If all the history-major liberal parents would move from the city (where they just breed more White hipsters) to the country and raise their kids there instead, there might be more hillbilly environmentalists.

On Apocalyptic Mindsets

(I’ve touched on some of these topics before, but recent conversations helped me get the ideas more coherent.)

In the last decade or so, we’ve seen absolute glut of apocalyptic-themed media.  And I do mean glut: in film alone, we’ve seen three Adaptation Decayed <Blank> of the Dead from George Romero, 28 Days/Weeks Later, a “RomComZom” (Shaun of the Dead), serious drama The Walking Dead (adapted from the comic series), awkward comedy Zombieland, The Book of Eli, I Am Legend, The Road (from the excellently bleak Cormac McCarthy novel), Children of Men, 2012, a forthcoming Red Dawn re-make, and the list goes on.  That’s not to mention the dozens of video games, and the entire oeuvre of ‘the world’s foremost zombie expert’, the eminent Max Brooks.

Overall, I don’t think this surplus of PAW (post-apocalyptic world/wasteland) tales is a bad thing.  Anything that gets folks thinking about the state of our world and their own survival is good, in my opinion.  While I don’t have a problem with bringing apocalyptic themes into the public mindset, I usually don’t like how most of them play out…especially the zombie ones. Generally, the pattern goes like this: a group of Survivors get together, somehow find lots of guns (never any mention of ammo!), go to a mall (or pub or wherever), lock themselves in, and proceed to defend against the hordes until relieved by the Authorities, or until they’re all killed.

If you asked me, I’d say this approach is about the farthest thing from survival that I can think of, and it’s totally unsustainable.

Based on what I’ve read on survival message boards, it seems the majority of survivalist folks have this idea (based, no doubt, on the popular apocalyptic media they’ve consumed) of shouldering their tacticool 100-pound ‘I’m Never Coming Home’ pack, loading up their black plastic rifle with a thousand rounds of ammo (maybe some body armor too, just for fun), and setting out for their fortress retreat in the woods, where they will live on canned soup and astronaut food for the foreseeable future.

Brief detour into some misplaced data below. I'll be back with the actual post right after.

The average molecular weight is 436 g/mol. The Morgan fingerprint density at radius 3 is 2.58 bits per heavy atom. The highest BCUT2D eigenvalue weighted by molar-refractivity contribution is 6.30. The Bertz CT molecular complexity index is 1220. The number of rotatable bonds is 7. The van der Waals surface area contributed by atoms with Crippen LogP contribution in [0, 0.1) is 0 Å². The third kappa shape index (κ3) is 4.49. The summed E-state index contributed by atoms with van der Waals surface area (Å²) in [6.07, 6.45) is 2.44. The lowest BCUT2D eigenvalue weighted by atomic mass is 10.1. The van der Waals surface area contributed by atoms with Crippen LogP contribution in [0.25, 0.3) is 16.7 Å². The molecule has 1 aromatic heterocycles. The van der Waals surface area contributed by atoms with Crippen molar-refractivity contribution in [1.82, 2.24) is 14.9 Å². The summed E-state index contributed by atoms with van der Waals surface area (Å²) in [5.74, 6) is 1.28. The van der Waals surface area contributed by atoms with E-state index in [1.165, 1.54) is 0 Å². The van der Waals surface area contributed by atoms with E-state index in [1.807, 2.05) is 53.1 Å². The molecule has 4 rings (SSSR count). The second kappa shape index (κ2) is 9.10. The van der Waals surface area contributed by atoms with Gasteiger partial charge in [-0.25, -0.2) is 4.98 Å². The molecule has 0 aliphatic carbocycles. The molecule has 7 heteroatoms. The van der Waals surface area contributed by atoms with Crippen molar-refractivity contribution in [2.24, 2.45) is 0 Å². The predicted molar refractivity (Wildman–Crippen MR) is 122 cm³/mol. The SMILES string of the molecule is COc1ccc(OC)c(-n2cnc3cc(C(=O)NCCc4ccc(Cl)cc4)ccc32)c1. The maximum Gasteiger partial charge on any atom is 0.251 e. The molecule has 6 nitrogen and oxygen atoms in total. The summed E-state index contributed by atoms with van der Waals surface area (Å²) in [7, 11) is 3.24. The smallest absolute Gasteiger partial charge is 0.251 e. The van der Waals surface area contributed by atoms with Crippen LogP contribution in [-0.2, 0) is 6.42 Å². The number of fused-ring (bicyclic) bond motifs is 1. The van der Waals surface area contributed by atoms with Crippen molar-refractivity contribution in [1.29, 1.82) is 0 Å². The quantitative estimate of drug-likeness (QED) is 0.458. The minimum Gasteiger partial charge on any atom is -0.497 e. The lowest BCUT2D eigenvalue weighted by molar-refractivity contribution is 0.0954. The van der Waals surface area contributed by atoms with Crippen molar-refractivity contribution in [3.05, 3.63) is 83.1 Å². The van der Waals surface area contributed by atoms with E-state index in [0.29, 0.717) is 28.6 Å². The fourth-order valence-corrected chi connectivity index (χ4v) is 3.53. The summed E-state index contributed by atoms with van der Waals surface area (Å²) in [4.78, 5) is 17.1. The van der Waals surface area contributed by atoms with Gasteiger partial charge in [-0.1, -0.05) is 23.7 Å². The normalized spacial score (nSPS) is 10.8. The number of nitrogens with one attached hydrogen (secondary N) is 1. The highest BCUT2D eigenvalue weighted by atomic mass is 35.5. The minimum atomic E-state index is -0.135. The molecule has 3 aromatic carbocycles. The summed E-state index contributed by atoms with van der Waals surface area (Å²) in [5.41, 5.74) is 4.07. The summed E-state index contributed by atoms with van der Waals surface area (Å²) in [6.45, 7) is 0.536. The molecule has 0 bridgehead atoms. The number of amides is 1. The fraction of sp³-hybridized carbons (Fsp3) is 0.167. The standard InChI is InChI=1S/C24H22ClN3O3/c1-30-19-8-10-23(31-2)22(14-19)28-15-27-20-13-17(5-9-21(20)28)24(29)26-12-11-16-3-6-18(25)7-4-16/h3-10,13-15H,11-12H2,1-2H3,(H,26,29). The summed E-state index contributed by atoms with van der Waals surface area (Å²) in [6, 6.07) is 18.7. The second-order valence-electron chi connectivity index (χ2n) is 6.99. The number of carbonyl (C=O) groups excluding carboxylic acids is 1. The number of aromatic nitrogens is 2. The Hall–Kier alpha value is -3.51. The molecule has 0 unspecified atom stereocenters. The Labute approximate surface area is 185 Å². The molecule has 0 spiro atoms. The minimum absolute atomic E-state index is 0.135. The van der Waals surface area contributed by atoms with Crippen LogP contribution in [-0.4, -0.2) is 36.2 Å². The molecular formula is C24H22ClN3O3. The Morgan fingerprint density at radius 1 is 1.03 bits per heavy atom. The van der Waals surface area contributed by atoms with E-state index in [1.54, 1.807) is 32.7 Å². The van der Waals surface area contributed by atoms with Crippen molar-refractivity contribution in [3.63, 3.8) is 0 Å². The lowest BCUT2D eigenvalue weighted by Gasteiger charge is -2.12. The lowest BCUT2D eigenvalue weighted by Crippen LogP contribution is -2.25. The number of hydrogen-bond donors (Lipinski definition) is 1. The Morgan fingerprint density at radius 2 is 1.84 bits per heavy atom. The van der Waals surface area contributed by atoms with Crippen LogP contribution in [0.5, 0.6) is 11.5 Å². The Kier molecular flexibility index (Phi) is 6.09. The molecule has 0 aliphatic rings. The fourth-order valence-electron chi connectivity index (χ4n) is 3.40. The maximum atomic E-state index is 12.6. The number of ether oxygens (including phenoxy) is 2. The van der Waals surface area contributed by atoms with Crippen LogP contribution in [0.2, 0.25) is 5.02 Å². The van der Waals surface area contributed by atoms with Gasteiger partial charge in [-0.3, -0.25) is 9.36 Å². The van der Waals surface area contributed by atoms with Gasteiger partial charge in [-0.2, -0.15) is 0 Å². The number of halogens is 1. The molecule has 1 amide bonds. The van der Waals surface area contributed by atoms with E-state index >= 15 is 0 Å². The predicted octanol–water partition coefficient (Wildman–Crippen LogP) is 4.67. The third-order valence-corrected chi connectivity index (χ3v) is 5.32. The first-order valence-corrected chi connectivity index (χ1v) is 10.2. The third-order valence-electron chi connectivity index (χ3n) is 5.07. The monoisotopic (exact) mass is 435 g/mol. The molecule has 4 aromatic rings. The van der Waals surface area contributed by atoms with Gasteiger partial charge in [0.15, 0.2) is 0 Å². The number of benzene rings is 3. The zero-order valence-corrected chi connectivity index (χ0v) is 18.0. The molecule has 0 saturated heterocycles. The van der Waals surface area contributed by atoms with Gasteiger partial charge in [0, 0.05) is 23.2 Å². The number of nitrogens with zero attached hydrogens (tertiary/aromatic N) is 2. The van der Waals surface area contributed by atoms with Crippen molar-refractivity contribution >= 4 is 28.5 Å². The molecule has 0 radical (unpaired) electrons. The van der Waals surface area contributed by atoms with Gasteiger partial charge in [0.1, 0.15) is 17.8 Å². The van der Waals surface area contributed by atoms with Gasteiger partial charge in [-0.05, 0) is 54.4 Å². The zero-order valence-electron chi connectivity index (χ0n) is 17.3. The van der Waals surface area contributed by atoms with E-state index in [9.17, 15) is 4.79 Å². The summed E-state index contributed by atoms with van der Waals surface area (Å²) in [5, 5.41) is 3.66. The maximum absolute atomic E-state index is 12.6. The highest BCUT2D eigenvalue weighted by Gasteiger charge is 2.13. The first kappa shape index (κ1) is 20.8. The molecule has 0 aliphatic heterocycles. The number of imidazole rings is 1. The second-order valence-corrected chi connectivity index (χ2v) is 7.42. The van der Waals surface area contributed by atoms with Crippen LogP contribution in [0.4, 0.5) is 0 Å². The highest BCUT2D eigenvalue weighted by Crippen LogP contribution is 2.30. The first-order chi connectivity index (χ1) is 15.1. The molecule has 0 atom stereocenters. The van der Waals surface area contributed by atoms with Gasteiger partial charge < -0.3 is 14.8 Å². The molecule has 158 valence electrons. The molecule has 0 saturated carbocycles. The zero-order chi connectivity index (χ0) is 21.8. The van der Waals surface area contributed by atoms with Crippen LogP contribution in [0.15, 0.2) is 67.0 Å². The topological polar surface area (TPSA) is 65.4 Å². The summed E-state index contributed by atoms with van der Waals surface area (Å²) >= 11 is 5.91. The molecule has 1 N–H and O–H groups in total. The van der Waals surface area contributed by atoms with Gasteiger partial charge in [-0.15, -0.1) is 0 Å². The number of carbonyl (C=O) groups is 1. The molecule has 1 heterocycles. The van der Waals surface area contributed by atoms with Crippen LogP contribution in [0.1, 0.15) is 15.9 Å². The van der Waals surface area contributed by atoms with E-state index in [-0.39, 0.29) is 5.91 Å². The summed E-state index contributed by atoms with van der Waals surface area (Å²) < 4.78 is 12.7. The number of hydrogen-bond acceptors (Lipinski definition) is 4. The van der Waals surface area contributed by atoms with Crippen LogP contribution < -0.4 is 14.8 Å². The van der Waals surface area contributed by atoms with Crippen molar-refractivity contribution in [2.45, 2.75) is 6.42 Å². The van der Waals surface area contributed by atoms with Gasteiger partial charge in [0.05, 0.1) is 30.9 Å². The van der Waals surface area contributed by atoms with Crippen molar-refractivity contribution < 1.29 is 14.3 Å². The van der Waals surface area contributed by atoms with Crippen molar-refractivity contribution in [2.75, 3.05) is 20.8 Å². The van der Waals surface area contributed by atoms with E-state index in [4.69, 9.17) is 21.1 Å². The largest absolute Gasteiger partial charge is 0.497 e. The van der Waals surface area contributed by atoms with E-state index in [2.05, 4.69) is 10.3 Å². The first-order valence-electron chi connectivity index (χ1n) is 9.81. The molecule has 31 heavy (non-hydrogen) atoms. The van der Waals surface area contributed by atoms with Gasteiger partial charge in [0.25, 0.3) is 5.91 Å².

Apparently they all want to look like this guy:

My approach is quite different.  If shit goes down, and I have to ‘bug-out’, I’m pulling on my homemade leather shoes and a 1930s canvas rucksack—mostly filled with home-dehydrated fruits and nuts liberated from dumpsters (because I eat like a caveman)—rolling up a wool blanket and canvas tarp for a bedroll, grabbing a walking stick, and cross-country hobbit-ing the fuck outta there (I’ve been told many times that my gear has “an old-school cool” vibe about it, and I’ll admit it’s no accident).  Instead of approaching an emergency as an act of war, I see it as an adventure.  I’ll head for the family farm, where I’ll set up shop, replant my garden, and continue living in the plain-livin’, quasi-permaculture sorta life I grew up with.  And y’know, I might just keep on living like that, even after whatever crisis abates.

Because, like Stewart Brand of the Whole Earth Catalog once put it:

“We have wished, we ecofreaks, for a disaster or for a social change to come and bomb us into the Stone Age, where we might live like Indians in our valley, with our localism, our appropriate technology, our gardens, our homemade religion – guilt-free at last!”

I’ve written about it before, but it just really distresses me how the current survival movement is based all towards ‘rebuilding’ the post-apocalyptic world.  And what are these people going to base their new world on?  The only one they’ve ever known…the one that turned them into time-clock slaves and disconnected (figurative) zombies filled with postmodern ennui: the one that collapsed in the first place!

Consider, for an alternative, possibly one of the most beautiful pieces of prose I think I’ve ever read: Chuck Palahniuk’s vision in Fight Club for a post-collapse world:

“…picture yourself planting radishes and seed potatoes on the fifteenth green of a forgotten golf course.  You’ll hunt elk through the damp canyon forests around the ruins of Rockefeller Center, and dig clams next to the skeleton of the Space Needle leaning at a forty-five degree angle… …stalking elk past department store windows and stinking racks of beautiful rotting dresses and tuxedos on hangers; you’ll wear leather clothes that will last you the rest of your life, and you’ll climb the wrist-thick kudzu vines that wrap the Sears Tower.  Jack and the beanstalk, you’ll climb up through the dripping forest canopy and the air will be so clean you’ll see tiny figures pounding corn and laying strips of venison to dry in the empty car pool lane of an abandoned superhighway stretching eight-lanes-wide and August-hot for a thousand miles.”

If—and that’s a big if—we’re going to rebuild, we’re going to need some fresh perspectives.